See all this stuff they don’t teach you in law school?
[tags]homebuying, real estate, montana, realtors[/tags]

The house that got away?

Life is moving pretty fast around here: Just over a week ago I was still in law school and didn’t know where I was going to live starting this June or where I was going to sit for the bar. Then, one week ago today L. got a job in Billings. A couple of days later I finished law school, and just a couple off days later we made an offer on a house!

Talk about stress. The seller was asking $105k, we offered $95k, and immediately wished we’d offered $90k as a starting point. The seller countered at $100k (not really surprising), but since we’d already offered basically what we wanted to pay, we had no room to move. After endless debate and mulling, during which we considered whether to counter the counter at $97.5k, we finally decided to stay w/our original offer. Of course, immediately after making that decision we wished we’d just gone for the $97.5 b/c then the house would be hours (we assume) and all of the stress and uncertainty would be over and we’d have ourselves a nice little home w/in an easy walk to work for both of us (if I get a job, that is). Second-guessing is great!

Now, as we wait for the seller to respond to our unchanged original offer, it seems certain he’s going to tell us to take a hike and we’ll be back to square one. Not cool.

One reason this deal has not gone so well is that we ended up working w/a “statutory broker” instead of a buyer’s real estate agent. We didn’t realize that until we were making the offer, at which point we were too interested to back out and find another agent. But once we learned that our agent has so little obligation to us and is not bound to keep any confidence w/us w/regard to finances, etc., it became pretty difficult to trust her advice as to pricing and what might be a fair offer. Was she telling the seller everything we said about how much we could afford or how high we might be willing to go? Maybe not, but that would probably be in her best interest. Does anyone know how a statutory broker gets paid? Would the broker’s fee depend on the sales price of the home? [tags]montana, homebuying, real estate, realtors[/tags]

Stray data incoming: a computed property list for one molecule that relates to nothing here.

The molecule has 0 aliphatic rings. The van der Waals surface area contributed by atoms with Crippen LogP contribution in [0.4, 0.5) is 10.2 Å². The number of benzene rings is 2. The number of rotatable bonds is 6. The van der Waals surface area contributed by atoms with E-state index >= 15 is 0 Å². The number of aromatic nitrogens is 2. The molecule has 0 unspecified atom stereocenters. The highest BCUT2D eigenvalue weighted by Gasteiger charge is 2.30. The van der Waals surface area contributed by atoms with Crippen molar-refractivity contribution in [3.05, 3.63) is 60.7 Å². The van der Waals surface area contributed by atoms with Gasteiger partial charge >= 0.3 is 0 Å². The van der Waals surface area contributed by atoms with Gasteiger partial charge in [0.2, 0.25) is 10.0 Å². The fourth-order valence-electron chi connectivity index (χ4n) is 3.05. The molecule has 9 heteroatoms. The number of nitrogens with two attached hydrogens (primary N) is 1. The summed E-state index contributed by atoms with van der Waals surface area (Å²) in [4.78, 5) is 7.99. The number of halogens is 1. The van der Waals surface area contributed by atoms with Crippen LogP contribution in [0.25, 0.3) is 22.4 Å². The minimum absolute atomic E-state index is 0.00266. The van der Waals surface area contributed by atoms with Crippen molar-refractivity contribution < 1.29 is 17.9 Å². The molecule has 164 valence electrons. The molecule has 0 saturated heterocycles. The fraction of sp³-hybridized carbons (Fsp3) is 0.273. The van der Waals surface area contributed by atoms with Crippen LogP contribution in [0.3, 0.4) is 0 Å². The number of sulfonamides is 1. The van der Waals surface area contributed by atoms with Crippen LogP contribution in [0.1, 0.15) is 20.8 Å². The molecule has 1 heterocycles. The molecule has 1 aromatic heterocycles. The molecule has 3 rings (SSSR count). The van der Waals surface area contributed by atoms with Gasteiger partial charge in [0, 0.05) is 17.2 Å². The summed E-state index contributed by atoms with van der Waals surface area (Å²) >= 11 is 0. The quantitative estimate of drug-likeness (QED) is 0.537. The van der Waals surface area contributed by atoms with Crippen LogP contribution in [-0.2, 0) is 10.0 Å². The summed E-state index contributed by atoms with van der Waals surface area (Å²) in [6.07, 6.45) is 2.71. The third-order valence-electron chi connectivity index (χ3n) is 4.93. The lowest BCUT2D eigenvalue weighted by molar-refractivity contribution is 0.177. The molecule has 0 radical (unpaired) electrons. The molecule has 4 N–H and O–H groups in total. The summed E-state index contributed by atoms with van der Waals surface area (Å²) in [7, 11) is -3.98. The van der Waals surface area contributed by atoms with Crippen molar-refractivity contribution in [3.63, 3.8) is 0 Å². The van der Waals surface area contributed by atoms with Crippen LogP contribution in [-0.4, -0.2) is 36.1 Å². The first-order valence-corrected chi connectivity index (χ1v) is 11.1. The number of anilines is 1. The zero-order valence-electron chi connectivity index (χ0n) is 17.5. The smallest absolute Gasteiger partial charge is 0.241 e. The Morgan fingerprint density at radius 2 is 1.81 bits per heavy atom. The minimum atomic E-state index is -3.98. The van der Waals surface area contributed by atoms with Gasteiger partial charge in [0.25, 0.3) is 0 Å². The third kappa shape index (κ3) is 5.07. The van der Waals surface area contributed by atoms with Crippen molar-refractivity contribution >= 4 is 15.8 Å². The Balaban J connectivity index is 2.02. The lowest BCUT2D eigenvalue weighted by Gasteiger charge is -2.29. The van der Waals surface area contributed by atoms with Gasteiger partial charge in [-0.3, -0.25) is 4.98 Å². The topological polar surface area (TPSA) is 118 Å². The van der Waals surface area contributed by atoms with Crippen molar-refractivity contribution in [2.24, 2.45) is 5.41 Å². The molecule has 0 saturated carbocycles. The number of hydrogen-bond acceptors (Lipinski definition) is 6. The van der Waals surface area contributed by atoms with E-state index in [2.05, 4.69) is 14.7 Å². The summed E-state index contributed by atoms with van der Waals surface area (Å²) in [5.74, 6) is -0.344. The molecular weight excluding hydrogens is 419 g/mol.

Welcome to the imbroglio!

If I were Stephen Colbert I would tell you that this site is related to ambivalent imbroglio like a chirping eaglet is related to a screaming eagle, but since I like to think my ego is considerably smaller than Colbert’s, I’ll just say that this site is the logical extension or successor to your trusty old ai. If you found anything valuable there, you’ll probably find some value here. At least I hope so. At any rate, welcome!

If you’re new to imbroglio-esque productions, you might be interested in learning a bit more about the site. If you’re a former ai reader, you might be wondering: Why the new site?

The truth is, I’ve been thinking about starting fresh for some time. First, I’m just tired of Moveable Type and wanted to move to WordPress. Second, ambivalent imbroglio had simply become unweidly and slow with its hundreds of posts and pages and hacks. Third, it had also become an incredible spam-generator. Finally, and perhaps most of all, I wanted to put together a new site that could take advantage of all the advances in blogging and technology that have come along in the last three years. The goal was to create a clean and simple site that offered maximum possibilities for feedback and reader participation. Of course, once I started digging into WordPress and its plethora of plugins, simplicity kind of got cast aside in favor of all the bells and whistles that captured my attention. However, I hope you will still find the site interesting (both visually and more qualitatively) and easy to navigate. If you’re wondering about all those bells and whistles be sure to visit the about page for tips on how to use this site.